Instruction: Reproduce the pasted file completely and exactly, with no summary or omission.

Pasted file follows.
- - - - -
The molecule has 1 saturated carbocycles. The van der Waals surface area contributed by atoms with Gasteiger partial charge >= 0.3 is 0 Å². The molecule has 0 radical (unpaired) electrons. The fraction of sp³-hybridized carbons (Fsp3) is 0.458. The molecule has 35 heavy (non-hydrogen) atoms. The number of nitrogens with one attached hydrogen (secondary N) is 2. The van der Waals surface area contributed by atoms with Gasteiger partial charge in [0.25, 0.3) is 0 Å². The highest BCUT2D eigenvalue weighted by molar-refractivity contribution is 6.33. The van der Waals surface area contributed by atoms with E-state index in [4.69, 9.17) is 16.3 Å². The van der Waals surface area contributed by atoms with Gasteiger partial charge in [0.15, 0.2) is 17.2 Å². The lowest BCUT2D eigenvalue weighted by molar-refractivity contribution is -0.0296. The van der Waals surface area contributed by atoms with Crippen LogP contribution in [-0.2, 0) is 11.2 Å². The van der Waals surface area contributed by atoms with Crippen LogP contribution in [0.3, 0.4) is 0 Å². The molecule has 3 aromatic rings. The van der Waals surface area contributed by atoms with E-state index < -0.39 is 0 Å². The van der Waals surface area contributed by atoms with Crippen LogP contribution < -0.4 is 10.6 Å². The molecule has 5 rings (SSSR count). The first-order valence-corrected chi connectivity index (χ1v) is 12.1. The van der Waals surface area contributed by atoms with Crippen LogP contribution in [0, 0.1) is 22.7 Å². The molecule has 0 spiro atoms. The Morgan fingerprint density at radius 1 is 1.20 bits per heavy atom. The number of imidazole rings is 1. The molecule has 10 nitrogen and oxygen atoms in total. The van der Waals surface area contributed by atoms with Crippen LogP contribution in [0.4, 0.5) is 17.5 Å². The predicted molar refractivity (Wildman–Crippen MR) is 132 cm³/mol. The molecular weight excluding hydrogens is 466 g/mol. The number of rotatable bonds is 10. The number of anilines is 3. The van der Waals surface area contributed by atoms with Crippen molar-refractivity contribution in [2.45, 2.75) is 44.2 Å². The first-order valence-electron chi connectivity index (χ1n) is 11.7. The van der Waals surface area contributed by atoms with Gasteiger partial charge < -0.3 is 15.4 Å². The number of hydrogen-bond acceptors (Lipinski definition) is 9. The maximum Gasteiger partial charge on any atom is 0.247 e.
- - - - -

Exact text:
The molecule has 1 saturated carbocycles. The van der Waals surface area contributed by atoms with Gasteiger partial charge >= 0.3 is 0 Å². The molecule has 0 radical (unpaired) electrons. The fraction of sp³-hybridized carbons (Fsp3) is 0.458. The molecule has 35 heavy (non-hydrogen) atoms. The number of nitrogens with one attached hydrogen (secondary N) is 2. The van der Waals surface area contributed by atoms with Gasteiger partial charge in [0.25, 0.3) is 0 Å². The highest BCUT2D eigenvalue weighted by molar-refractivity contribution is 6.33. The van der Waals surface area contributed by atoms with E-state index in [4.69, 9.17) is 16.3 Å². The van der Waals surface area contributed by atoms with Gasteiger partial charge in [0.15, 0.2) is 17.2 Å². The lowest BCUT2D eigenvalue weighted by molar-refractivity contribution is -0.0296. The van der Waals surface area contributed by atoms with Crippen LogP contribution in [-0.2, 0) is 11.2 Å². The van der Waals surface area contributed by atoms with Crippen LogP contribution in [0.3, 0.4) is 0 Å². The molecule has 3 aromatic rings. The van der Waals surface area contributed by atoms with E-state index < -0.39 is 0 Å². The van der Waals surface area contributed by atoms with Crippen LogP contribution < -0.4 is 10.6 Å². The molecule has 5 rings (SSSR count). The first-order valence-corrected chi connectivity index (χ1v) is 12.1. The van der Waals surface area contributed by atoms with Crippen LogP contribution in [0, 0.1) is 22.7 Å². The molecule has 0 spiro atoms. The Morgan fingerprint density at radius 1 is 1.20 bits per heavy atom. The number of imidazole rings is 1. The molecule has 10 nitrogen and oxygen atoms in total. The van der Waals surface area contributed by atoms with Crippen LogP contribution in [0.4, 0.5) is 17.5 Å². The predicted molar refractivity (Wildman–Crippen MR) is 132 cm³/mol. The molecular weight excluding hydrogens is 466 g/mol. The number of rotatable bonds is 10. The number of anilines is 3. The van der Waals surface area contributed by atoms with Crippen molar-refractivity contribution in [2.45, 2.75) is 44.2 Å². The first-order valence-electron chi connectivity index (χ1n) is 11.7. The van der Waals surface area contributed by atoms with Gasteiger partial charge < -0.3 is 15.4 Å². The number of hydrogen-bond acceptors (Lipinski definition) is 9. The maximum Gasteiger partial charge on any atom is 0.247 e.